So you have successfully applied and been approved for Medicaid. Your assets are below the resource limit, and you have joined a pooled income trust to preserve your monthly income above the Medicaid limits. Why would you need an elder law attorney now?
In order to qualify for Medicaid long-term care services, there are strict Medicaid rules that require the applicant to have resources below a specific Medicaid limit. In 2023, in New York State this limit is $30,180 for an individual and $40,821 for a couple both on Medicaid.
Medicaid will consider most of the money and property you own as your “countable resources” while not counting certain resources that fall within the exception.
Countable Resources include but are not limited to money or other assets that can be converted to cash to pay for care. Examples include bank account balances, investment accounts, stocks, cash value of a life insurance policy, and (certain) real property.
Non-countable Resources: There are some exceptions which are not countable resources for Medicaid. These exceptions include (but may not be limited to):
- Your personal property (clothing, furniture, everyday items, etc.)
- Retirement accounts that are in payout status
- Irrevocable Pre-Paid Funeral plan for the applicant and his or her family members
- Burial Fund (up to $1,500 for an individual and $3,000 for a couple)
- One Automobile
- Primary Residence (where the Medicaid applicant, spouse, or minor child resides and as long as the equity is below the Medicaid limit, which is $1,033,000 in New York as of 2023)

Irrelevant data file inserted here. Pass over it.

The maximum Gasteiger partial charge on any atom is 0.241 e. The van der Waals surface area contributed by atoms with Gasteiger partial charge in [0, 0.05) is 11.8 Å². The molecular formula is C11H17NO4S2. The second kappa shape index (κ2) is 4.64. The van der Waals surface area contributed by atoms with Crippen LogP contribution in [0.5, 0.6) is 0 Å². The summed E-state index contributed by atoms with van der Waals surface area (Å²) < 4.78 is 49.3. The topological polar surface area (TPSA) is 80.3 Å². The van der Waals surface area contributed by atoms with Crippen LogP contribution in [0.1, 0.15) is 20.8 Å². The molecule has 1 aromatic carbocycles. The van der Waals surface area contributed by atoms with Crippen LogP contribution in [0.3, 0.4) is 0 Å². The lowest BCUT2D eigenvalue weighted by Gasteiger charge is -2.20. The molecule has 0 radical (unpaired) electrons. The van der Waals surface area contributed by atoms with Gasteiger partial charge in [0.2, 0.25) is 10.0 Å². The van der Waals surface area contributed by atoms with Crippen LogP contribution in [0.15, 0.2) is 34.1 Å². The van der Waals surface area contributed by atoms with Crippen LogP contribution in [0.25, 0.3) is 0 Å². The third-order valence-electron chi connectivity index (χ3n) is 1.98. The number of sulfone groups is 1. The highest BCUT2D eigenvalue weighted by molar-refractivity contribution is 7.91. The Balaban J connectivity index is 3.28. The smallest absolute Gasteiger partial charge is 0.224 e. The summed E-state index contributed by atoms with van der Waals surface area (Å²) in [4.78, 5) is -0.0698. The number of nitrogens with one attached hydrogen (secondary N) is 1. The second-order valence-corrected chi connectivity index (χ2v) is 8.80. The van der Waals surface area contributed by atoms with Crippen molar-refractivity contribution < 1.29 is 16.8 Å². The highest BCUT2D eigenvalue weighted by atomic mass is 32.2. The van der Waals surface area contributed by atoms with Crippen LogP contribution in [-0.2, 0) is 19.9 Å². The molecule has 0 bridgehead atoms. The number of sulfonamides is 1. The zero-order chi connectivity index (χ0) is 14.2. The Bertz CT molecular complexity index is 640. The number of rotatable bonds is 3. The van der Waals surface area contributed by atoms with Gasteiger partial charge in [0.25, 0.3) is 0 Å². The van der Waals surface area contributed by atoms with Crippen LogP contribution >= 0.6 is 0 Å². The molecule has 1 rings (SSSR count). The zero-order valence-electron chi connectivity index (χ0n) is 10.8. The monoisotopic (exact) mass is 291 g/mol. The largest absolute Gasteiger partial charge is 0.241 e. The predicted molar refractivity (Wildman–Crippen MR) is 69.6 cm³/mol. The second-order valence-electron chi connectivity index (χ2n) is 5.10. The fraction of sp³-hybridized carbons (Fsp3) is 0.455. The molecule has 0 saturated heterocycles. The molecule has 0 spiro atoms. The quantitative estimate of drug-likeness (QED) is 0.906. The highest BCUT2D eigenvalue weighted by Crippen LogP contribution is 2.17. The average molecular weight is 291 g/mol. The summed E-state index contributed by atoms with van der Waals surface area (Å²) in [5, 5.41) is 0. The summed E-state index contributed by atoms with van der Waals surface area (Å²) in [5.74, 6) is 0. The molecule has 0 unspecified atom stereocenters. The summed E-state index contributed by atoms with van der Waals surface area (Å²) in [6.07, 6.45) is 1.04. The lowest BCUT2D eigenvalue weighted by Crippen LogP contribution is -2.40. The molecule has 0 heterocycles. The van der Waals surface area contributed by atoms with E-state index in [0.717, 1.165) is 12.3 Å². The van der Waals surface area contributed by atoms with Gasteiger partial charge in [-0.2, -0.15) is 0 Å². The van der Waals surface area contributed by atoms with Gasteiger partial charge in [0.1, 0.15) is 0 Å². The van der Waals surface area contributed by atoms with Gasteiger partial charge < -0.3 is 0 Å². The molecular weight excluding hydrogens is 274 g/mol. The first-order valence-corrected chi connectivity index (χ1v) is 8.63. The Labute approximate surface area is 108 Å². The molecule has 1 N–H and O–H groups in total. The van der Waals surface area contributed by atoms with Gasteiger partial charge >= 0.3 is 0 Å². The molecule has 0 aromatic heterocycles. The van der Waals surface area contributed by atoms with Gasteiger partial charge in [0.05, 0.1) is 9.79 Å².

- Certain business assets
Because a home is not counted as a resource when applying for Medicaid, it is very possible that you can qualify for Medicaid and receive services while still owning your home. But what you may not realize is what may follow.
Medicaid Lien and Medicaid Payback
Medicaid rules are reasonable. The program is designed to provide assistance for people that need care. The program includes home care services. They aren’t going to provide care on the sidewalk! You need to live somewhere while receiving benefits. So it makes sense that you should be allowed to keep your home and live there while receiving services. (As long as it is a modest home, with equity under the Medicaid limits.) However, once you no longer need to reside in your home, meaning after your death or permanent stay in a nursing home, Medicaid will want to be paid back for all the care that was paid on your behalf. Where will Medicaid seek the money to get paid back? That’s right, from the value of your home.
If not otherwise protected, Medicaid can place a lien on your home after your lifetime or once you become a permanent resident in a nursing home, which would need to be paid off before your beneficiaries can sell your home. There are exceptions to this, but they are only exceptions. The general rule is that Medicaid can lien your home and you should take steps to protect your home so that your beneficiaries will not get stuck with the Medicaid bill, which could easily amount to hundreds of thousands of dollars.
In addition to placing a lien on your home, Medicaid can seek recovery from estate assets. In New York, once an estate or probate is filed in Surrogates Court, as a preferred creditor, Medicaid will be entitled to repayment before any beneficiary (or distributee) can inherit. Therefore, it is important to not only make sure you are Medicaid eligible and receiving Medicaid benefits, but that you are protecting your exempt assets from Medicaid estate recovery as well.
The good news is that there are strategies to protect your home, and other exempt assets to avoid Medicaid payback. Talk to an elder law attorney without delay to make sure your home and other exempt assets are protected. This conversation can save you hundreds of thousands of dollars and spare your loved ones from a bad surprise later on.
Contact us today for a free consultation.